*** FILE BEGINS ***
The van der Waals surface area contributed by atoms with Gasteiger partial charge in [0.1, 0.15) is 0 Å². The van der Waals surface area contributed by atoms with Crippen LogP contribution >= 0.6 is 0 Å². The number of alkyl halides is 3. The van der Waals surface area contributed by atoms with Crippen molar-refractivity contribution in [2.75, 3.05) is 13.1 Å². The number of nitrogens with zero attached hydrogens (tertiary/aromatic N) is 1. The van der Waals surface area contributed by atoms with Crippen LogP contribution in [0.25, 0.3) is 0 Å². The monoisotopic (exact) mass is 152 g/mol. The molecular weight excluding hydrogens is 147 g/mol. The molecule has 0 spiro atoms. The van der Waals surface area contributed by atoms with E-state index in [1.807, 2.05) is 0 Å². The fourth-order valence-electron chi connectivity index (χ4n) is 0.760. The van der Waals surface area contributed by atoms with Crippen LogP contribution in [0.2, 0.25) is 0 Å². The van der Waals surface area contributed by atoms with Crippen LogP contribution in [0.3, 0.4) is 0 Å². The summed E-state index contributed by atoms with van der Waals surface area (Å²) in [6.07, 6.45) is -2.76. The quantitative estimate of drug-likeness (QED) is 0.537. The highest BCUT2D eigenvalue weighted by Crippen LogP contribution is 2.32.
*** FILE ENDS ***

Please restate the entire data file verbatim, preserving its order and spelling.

The van der Waals surface area contributed by atoms with Gasteiger partial charge in [0.1, 0.15) is 0 Å². The van der Waals surface area contributed by atoms with Crippen LogP contribution >= 0.6 is 0 Å². The number of alkyl halides is 3. The van der Waals surface area contributed by atoms with Crippen molar-refractivity contribution in [2.75, 3.05) is 13.1 Å². The number of nitrogens with zero attached hydrogens (tertiary/aromatic N) is 1. The van der Waals surface area contributed by atoms with Crippen LogP contribution in [0.25, 0.3) is 0 Å². The monoisotopic (exact) mass is 152 g/mol. The molecular weight excluding hydrogens is 147 g/mol. The molecule has 0 spiro atoms. The van der Waals surface area contributed by atoms with E-state index in [1.807, 2.05) is 0 Å². The fourth-order valence-electron chi connectivity index (χ4n) is 0.760. The van der Waals surface area contributed by atoms with Crippen LogP contribution in [0.2, 0.25) is 0 Å². The van der Waals surface area contributed by atoms with Crippen LogP contribution in [0.3, 0.4) is 0 Å². The summed E-state index contributed by atoms with van der Waals surface area (Å²) in [6.07, 6.45) is -2.76. The quantitative estimate of drug-likeness (QED) is 0.537. The highest BCUT2D eigenvalue weighted by Crippen LogP contribution is 2.32.